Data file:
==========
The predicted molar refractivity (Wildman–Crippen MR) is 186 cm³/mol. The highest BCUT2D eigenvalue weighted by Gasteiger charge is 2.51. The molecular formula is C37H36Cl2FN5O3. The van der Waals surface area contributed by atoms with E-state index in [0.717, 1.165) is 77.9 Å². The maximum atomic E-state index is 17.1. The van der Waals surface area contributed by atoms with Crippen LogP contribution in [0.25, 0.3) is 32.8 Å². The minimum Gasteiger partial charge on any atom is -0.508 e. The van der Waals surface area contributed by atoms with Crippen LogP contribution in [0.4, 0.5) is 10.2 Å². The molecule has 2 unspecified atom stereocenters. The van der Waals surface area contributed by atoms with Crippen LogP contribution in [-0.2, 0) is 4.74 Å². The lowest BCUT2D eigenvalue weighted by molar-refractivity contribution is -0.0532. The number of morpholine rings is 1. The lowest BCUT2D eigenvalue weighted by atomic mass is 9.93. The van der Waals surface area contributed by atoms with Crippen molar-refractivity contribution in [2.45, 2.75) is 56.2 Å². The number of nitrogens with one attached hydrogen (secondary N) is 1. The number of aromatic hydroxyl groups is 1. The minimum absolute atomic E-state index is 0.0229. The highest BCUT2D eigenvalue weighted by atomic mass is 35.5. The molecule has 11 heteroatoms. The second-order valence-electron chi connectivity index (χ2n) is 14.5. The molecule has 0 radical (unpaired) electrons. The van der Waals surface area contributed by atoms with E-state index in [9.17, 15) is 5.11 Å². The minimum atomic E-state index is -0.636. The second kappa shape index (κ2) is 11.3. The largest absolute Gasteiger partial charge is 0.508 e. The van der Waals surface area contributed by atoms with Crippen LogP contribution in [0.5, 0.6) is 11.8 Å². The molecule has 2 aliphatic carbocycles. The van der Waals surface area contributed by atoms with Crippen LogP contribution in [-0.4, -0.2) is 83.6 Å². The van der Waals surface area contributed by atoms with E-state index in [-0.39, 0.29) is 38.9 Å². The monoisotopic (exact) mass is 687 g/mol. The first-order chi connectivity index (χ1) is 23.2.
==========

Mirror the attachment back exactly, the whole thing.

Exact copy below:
The predicted molar refractivity (Wildman–Crippen MR) is 186 cm³/mol. The highest BCUT2D eigenvalue weighted by Gasteiger charge is 2.51. The molecular formula is C37H36Cl2FN5O3. The van der Waals surface area contributed by atoms with E-state index in [0.717, 1.165) is 77.9 Å². The maximum atomic E-state index is 17.1. The van der Waals surface area contributed by atoms with Crippen LogP contribution in [0.25, 0.3) is 32.8 Å². The minimum Gasteiger partial charge on any atom is -0.508 e. The van der Waals surface area contributed by atoms with Crippen LogP contribution in [0.4, 0.5) is 10.2 Å². The molecule has 2 unspecified atom stereocenters. The van der Waals surface area contributed by atoms with Crippen LogP contribution in [-0.2, 0) is 4.74 Å². The lowest BCUT2D eigenvalue weighted by molar-refractivity contribution is -0.0532. The number of morpholine rings is 1. The lowest BCUT2D eigenvalue weighted by atomic mass is 9.93. The van der Waals surface area contributed by atoms with Crippen molar-refractivity contribution in [2.45, 2.75) is 56.2 Å². The number of nitrogens with one attached hydrogen (secondary N) is 1. The number of aromatic hydroxyl groups is 1. The minimum absolute atomic E-state index is 0.0229. The highest BCUT2D eigenvalue weighted by atomic mass is 35.5. The molecule has 11 heteroatoms. The second-order valence-electron chi connectivity index (χ2n) is 14.5. The molecule has 0 radical (unpaired) electrons. The van der Waals surface area contributed by atoms with E-state index in [9.17, 15) is 5.11 Å². The minimum atomic E-state index is -0.636. The second kappa shape index (κ2) is 11.3. The largest absolute Gasteiger partial charge is 0.508 e. The van der Waals surface area contributed by atoms with Crippen LogP contribution in [0.5, 0.6) is 11.8 Å². The molecule has 2 aliphatic carbocycles. The van der Waals surface area contributed by atoms with Crippen LogP contribution in [-0.4, -0.2) is 83.6 Å². The van der Waals surface area contributed by atoms with E-state index in [-0.39, 0.29) is 38.9 Å². The monoisotopic (exact) mass is 687 g/mol. The first-order chi connectivity index (χ1) is 23.2.